Positive thoughts are good but changes in the brain happen in two ways, top down and bottom up. Top down is the executive part of the brain (the prefrontal cortex), using rational thought. If we are saying to ourselves, ”I am balanced”, but not making any attempt to practice balance, the body and brain will not believe it. The body must feel it too - with breath, with movement with visualisation - this is bottom up. Bottom up comes from the brain stem, experiencing things differently via the body, the embodiment of sensations. Yoga enables this to take place.
The breath is the gateway to the autonomic nervous system-long slow breaths and mindful movement send signals to our body that all is well.This activates our Parasympathetic Nervous System (PNS), with the Vagus nerve playing a major role. The Sympathetic Nervous System (SNS), activates in response to fear or threats, or even normal activities, such as music/drama performances, or job interviews which need a healthy amount of adrenaline. A healthy SNS responds to our body’s need for action - an increased heart rate and release of cortisol and stress hormones. Both systems are valid and needed but sometimes we can be too much in one or the other. Hyperarousal - panic, anxiety and agitation or hypoarousal - low mood, depression, burnt out. After my stroke, I found myself too often in flight or fight, my SNS activated in a state of hyperarousal - heart pounding, very close to panic, high blood pressure, feeling sweaty and full of fear, often waking in the night - my body constantly perceiving an ongoing threat.This was often followed by exhaustion when I felt low and exhausted and could not move off the sofa.Yoga has been an antidote to this, enabling me to recognise sensations in my body and thoughts in my mind, which in turn has allowed me to respond in an appropriate and balanced way and move mind and body to a place of wellness and wellbeing.
There is no space to allow time to discuss the variety of yoga Asana available for stroke rehabilitation, but I do want to mention Contralateral and Cross Lateral or Cross Crawl movements. Cross Crawl means that opposite sides of the body work together to coordinate movement. Humans are contralateral beings, walking, running. We thrive on Cross Crawl movement because it accesses and develops the Hippocampus which is the part of the brain that affects memory and concentration, as well as being the part of the brain which processes information about stress and depression. Cross Crawl creates neurological impulses to pass freely between the right and left hemisphere via the Corpus Callosum. Cross Crawl helps to integrate the Vestibular System (balance) and Spatial Awareness - Proprioception. It creates optimal brain functioning for eye hand coordination as well as memories - all vital in stroke recovery when we need to stimulate brain and nervous system development and integration.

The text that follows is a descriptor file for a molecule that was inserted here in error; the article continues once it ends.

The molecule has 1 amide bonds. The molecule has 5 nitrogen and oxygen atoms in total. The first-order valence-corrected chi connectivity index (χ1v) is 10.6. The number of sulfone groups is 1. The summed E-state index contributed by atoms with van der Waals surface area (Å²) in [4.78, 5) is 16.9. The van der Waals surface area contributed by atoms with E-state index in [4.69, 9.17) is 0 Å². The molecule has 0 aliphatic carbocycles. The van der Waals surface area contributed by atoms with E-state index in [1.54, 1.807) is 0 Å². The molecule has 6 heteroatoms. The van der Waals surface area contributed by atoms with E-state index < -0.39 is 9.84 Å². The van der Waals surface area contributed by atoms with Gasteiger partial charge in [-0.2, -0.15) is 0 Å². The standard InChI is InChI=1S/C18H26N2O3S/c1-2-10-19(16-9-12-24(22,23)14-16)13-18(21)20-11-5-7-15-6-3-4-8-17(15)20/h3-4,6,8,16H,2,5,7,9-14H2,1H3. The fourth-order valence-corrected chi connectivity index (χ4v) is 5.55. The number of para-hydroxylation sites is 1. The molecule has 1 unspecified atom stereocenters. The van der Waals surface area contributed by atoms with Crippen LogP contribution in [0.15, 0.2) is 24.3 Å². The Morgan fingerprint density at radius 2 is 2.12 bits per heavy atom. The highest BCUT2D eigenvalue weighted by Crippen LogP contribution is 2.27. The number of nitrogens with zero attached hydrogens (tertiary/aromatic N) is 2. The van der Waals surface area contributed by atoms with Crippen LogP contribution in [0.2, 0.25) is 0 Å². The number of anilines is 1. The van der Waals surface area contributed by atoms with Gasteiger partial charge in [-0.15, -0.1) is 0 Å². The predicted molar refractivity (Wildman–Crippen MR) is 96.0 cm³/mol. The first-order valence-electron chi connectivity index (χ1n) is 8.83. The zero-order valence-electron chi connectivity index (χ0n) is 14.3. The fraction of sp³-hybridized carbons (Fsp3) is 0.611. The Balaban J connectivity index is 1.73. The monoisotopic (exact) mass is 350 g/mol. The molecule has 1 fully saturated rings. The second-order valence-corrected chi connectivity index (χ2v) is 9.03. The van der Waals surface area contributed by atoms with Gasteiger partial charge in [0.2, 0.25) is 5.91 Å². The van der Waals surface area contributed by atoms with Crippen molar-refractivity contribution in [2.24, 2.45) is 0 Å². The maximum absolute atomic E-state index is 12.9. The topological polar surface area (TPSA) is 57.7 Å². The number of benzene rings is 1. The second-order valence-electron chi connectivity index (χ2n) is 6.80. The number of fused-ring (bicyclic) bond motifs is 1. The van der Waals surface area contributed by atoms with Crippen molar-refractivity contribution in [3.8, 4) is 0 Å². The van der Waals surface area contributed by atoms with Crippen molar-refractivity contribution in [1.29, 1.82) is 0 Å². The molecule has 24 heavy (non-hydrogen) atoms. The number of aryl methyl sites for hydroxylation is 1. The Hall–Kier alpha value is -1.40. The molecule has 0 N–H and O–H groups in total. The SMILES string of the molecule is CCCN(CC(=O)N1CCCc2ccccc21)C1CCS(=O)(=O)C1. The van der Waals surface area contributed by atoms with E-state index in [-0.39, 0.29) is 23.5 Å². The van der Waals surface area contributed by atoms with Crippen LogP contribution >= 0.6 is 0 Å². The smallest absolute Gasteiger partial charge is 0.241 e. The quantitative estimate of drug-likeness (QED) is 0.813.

Although I am not a scientist, I hope my essay still holds some evidence based theories to back up my thoughts. It is, however, largely written from a felt sense of what this time, post stroke, has been for me. It is an essay about how Yoga has enriched my recovery and led me on a pathway towards a deeper practice and the inevitable step of becoming a Yoga teacher. Everyday I think how lucky I am because the effect of my ‘earthquake’ could have been so much worse - as it is for thousands of others.
The more I study and practice Yoga, the more I realise what potential it has to enable me and others to live in the present and find a calmer and more purposeful, as well as practical way to approach the difficulties life sometimes sends our way. BKS Iyenger in his book “Light on the Yoga Sutras of Patanjali” says, “Yoga is an Art, a Science and a philosophy. It touches man at every level, physical, mental and spiritual”.
To conclude, I can find no words better than my favourite poet and writer John O'Donohue, who talks about thresholds in life - moving from one to another and trusting your own internal senses to know how to negotiate the transition. A new way of being, to move or end one part of life, but to step into and start another.
To Bless the space between Us John O’Donahue-Irish Poet, Author and Philosopher and Priest 1956-2008
“To acknowledge and cross a new threshold is always a challenge. It demands courage and also a sense of trust in whatever is emerging. This becomes essential when a threshold opens suddenly in front of you, one for which you had no preparation. This could be illness, suffering or loss. Because we are so engaged with the world, we usually forget how fragile life can be and how vulnerable we always are. It takes only a couple of seconds for a life to change irreversibly. Suddenly you stand on completely strange ground and a new course of life has to be embraced”.